96 is the greatest number because it has the most 10s.

It has nine 10s.

That means it's the furthest away from zero on a number line.

That must mean it comes first.

Hmm, I wonder what number comes next.

81 will come next on our line from greater value to the least value because 80 is only one 10 away from 96.

So 81 will go next.

Hmm, I wonder what will go next after that.

That's right.

59 has five 10s and nine ones, and that's less than eight 10s, but it's more than two 10s on 26, and 59 comes next.

And the number with the least value is the number 26 because it only has two 10s.

Great work, everyone.

I wonder if you can help me with doing some more numbers before we do our independent task.

Let's see if we can order these numbers from the least value to the greater value.

Let's say the numbers together.

Can you say them nice and loud for me? Here we have the numbers 13, 51, 31, 15.

We're going to order the numbers from the least value to the greater value, which means we need to start with the smallest number.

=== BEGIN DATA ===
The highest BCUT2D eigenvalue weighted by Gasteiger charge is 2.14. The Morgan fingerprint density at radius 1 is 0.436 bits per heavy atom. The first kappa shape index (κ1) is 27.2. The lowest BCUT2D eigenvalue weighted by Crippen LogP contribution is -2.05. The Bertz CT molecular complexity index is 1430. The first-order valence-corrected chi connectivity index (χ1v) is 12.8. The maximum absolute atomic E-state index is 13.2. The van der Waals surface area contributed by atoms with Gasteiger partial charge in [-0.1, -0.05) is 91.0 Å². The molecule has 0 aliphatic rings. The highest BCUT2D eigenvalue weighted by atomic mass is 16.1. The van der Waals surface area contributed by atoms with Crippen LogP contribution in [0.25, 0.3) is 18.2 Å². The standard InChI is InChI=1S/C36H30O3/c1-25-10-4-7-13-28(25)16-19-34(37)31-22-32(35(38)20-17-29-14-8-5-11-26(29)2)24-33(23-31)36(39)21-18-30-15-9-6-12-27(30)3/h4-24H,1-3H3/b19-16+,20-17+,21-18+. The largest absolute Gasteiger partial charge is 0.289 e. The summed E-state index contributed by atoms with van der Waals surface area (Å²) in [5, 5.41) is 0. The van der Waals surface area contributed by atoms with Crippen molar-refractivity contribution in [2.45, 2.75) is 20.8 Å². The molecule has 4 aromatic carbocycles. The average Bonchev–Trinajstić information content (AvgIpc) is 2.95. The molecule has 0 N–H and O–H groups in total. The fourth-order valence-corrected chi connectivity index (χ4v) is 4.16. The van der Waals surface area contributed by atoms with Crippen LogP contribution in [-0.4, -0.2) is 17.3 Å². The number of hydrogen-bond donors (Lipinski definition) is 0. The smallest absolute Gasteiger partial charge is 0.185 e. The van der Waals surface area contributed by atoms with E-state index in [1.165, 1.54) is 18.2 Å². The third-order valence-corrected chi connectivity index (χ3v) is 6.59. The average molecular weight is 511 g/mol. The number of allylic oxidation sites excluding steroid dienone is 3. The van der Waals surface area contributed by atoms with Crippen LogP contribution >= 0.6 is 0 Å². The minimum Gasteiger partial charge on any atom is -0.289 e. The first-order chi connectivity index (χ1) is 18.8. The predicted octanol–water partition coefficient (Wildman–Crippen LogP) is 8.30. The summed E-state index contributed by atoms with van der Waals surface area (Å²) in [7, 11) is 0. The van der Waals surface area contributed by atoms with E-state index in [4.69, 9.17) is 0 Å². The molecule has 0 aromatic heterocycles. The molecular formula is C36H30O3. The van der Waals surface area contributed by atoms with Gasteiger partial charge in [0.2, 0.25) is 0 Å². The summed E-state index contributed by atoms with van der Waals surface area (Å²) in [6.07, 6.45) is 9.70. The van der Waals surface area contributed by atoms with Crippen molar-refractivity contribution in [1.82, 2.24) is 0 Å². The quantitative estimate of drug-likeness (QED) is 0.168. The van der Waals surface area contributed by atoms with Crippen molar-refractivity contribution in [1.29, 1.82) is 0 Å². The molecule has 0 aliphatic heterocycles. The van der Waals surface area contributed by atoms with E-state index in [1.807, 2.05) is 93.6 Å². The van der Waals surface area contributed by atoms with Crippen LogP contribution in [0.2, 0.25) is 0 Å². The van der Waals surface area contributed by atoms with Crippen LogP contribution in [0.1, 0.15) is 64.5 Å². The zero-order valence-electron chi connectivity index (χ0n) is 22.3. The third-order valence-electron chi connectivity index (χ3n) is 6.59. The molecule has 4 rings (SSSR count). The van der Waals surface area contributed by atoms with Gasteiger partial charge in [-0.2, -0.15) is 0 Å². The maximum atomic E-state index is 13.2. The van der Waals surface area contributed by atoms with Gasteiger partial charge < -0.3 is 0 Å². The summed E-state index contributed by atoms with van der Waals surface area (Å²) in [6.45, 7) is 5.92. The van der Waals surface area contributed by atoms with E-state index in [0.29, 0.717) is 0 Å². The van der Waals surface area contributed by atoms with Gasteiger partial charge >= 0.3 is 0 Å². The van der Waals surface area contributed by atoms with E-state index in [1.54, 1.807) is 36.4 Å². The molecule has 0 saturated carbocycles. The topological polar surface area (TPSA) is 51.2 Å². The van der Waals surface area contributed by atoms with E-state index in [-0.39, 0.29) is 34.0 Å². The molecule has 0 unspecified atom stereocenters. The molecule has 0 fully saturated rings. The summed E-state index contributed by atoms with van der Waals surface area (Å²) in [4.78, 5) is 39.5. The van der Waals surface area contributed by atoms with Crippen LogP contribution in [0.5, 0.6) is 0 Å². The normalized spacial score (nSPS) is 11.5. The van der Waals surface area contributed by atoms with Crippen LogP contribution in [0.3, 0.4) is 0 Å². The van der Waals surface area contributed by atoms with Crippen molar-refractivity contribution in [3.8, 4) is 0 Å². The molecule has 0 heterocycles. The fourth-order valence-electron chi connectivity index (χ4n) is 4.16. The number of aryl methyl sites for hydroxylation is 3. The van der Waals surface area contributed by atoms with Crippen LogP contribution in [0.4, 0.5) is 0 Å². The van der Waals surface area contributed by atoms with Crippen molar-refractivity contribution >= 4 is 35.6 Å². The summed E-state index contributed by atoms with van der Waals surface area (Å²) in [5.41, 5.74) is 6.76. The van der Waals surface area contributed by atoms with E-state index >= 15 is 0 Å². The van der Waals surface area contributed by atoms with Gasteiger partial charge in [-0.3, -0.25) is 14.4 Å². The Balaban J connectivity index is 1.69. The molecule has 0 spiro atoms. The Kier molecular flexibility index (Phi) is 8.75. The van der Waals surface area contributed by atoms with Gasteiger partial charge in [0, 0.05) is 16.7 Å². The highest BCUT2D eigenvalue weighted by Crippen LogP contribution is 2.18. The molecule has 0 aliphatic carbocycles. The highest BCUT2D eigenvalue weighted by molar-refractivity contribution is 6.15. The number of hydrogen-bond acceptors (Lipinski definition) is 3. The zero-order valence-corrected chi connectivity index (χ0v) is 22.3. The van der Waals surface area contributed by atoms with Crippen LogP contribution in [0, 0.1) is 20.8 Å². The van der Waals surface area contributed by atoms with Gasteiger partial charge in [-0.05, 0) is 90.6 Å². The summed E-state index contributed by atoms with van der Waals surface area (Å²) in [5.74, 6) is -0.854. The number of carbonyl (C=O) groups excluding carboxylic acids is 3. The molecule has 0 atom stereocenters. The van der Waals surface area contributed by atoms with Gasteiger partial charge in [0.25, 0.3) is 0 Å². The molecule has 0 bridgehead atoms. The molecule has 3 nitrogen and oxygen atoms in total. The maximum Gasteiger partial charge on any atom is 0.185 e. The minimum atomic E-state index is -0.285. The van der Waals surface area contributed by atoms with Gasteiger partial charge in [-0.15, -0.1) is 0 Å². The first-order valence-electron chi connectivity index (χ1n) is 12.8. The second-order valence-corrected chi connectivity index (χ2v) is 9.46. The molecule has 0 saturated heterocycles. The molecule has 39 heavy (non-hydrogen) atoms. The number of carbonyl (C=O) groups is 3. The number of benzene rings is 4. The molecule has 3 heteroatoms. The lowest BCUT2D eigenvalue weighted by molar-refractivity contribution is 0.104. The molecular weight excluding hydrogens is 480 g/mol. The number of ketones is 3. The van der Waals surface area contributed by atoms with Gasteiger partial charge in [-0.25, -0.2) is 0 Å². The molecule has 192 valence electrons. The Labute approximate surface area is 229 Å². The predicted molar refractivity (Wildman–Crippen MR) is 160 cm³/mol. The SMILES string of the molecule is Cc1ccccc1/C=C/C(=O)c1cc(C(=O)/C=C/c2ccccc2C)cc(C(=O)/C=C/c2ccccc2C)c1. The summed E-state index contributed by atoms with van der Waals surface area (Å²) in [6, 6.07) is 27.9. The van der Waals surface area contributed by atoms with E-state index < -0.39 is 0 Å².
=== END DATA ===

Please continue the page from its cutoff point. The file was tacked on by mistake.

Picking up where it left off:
Let's look at the 10s.

Uh-oh.

There's two numbers, which both have one 10.

Oh no.

What should I do now? Do you think you can help me? Let's explore this together.

The number 13 and 15 both have one 10.

Here we've got two place value charts, and I know in our previous lessons, we've looked at both the 10s and ones of numbers.

I need to look at the 10s, but they both have one 10.

So now I need to look at the ones.

When the 10s are the same, we look at the ones.

Let's say that together.

When the tens are the same, we look at the ones.

Have a look at the place value charts.

Here we've got the number 13.

We know that 13 has one 10 and three ones.

One, two, three.

Three ones.

And here we have the number 15.

It has one 10 and five ones.

One, two, three, four, five.

Five ones.

When we compare the ones, the three ones and the five ones, we know that the number three is less than five.